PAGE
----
Rising family income inequality in the United States, 1968-2000: impacts of changing labor supply, wages, and family structure
This study estimates what fraction of the rise in family income inequality in the United States between 1968 and 2000 is accounted for by the change in each of the family income components, such as wages, employment, hours of work of family heads and spouses, family structure, and other incomes. The increased disparities in other incomes and labor supply account for 29% and 28%, respectively, of the rise in the difference in incomes between the top 10% and bottom 10% families. Structural changes in wages, largely regarded as the major culprit for the increase in income inequality, explain less than a quarter of the rise in the measure of family income inequality. Changing fractions of families with both husband and wife and changes in the composition of the income sources account for 11% and 16%, respectively, of the widening income gap. The relative importance of the effect of changing labor supply declined over time, while that of wage changes increased. For the upper half of the income distribution, wage changes were the dominant cause of the increase in the gap between the richest 10th and middle-income families. In sharp contrast, changes in labor supply and other incomes were the principal causes of the growing distance between the poor and middle-income families for the lower half of the income distribution.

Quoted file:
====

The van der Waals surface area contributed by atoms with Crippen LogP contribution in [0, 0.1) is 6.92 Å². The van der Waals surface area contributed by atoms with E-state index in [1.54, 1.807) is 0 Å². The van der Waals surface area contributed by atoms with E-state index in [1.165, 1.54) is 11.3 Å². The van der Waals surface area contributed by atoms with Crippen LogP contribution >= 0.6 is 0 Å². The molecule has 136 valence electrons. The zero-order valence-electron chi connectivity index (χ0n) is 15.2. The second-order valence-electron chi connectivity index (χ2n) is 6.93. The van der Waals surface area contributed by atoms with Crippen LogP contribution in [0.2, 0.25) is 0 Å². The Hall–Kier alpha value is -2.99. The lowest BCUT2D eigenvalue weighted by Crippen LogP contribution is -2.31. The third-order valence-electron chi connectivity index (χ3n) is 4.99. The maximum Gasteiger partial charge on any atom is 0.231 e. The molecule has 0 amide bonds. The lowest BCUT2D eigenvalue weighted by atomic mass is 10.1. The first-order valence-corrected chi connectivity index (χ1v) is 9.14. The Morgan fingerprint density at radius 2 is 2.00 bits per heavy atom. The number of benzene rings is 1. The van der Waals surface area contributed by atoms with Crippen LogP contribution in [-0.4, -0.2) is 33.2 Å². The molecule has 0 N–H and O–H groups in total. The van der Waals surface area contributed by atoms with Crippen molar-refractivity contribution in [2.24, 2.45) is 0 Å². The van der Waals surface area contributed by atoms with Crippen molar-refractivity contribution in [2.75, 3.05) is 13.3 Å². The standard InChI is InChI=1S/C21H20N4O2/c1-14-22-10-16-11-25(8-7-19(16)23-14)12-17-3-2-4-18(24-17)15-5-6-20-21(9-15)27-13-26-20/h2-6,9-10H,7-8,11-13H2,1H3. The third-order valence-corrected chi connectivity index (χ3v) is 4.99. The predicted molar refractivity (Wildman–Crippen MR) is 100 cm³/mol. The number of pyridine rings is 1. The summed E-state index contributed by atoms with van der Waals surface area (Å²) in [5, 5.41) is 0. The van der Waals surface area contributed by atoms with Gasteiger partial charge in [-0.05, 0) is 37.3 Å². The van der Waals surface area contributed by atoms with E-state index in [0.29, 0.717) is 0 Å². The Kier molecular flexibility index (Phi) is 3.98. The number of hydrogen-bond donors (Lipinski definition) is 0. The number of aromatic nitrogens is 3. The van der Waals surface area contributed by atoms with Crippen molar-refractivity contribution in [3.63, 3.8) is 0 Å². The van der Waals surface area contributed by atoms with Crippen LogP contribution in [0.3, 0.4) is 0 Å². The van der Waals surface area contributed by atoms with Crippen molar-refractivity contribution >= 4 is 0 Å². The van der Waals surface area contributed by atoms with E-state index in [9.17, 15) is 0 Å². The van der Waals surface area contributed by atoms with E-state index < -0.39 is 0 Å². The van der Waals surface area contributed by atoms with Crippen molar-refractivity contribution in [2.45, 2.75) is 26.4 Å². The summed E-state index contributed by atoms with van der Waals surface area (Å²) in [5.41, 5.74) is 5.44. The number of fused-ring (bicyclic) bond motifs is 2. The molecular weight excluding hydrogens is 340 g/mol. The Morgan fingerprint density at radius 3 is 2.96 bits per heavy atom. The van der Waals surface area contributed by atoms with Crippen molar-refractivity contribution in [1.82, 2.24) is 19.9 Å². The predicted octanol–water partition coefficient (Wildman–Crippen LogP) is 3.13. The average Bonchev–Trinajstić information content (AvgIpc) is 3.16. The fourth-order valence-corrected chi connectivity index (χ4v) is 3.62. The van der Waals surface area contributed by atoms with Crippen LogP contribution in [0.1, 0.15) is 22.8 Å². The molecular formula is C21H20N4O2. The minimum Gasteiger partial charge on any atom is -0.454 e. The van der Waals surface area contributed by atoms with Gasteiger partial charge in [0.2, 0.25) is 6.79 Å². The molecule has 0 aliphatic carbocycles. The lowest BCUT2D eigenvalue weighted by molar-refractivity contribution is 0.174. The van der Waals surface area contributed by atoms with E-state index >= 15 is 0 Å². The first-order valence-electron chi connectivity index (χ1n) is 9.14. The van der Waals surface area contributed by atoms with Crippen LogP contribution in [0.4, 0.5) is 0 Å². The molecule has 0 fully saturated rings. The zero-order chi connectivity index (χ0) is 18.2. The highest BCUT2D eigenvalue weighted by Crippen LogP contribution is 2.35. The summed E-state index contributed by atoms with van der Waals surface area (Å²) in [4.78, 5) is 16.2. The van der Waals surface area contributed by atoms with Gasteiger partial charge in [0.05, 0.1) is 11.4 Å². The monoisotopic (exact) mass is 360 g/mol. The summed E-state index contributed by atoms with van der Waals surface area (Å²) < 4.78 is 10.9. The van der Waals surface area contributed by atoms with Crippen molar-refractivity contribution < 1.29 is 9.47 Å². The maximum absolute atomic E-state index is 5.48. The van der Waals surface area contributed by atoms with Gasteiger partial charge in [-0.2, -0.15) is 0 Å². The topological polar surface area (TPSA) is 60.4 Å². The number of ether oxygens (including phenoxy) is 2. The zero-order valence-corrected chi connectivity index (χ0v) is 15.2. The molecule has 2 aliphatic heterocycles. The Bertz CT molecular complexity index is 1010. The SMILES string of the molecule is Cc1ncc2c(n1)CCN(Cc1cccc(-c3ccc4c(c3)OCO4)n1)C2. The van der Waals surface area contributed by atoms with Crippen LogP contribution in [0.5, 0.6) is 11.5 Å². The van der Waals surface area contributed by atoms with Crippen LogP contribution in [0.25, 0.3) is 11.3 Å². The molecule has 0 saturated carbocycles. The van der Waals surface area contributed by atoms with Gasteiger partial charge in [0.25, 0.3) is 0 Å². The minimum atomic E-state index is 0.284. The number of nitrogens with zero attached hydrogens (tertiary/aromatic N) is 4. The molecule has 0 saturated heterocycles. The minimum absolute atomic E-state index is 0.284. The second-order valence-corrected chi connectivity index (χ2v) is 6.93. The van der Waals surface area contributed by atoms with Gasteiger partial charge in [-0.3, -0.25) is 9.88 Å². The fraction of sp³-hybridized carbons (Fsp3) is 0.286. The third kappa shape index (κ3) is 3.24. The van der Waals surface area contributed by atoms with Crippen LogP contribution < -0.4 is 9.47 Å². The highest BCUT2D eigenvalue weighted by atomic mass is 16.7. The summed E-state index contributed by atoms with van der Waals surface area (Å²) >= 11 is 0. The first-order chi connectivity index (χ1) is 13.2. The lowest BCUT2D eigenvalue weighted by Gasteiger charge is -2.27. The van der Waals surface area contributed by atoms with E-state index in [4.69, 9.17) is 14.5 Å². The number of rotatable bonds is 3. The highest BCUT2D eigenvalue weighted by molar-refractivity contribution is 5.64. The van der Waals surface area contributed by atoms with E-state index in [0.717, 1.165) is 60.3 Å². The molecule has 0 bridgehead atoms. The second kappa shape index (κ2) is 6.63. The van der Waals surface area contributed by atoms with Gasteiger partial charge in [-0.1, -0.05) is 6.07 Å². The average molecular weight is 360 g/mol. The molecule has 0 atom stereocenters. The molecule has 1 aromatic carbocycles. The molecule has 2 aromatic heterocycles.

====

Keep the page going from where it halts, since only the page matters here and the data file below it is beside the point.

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Volume (Year): 22 (2008)
Issue (Month): 2 ()
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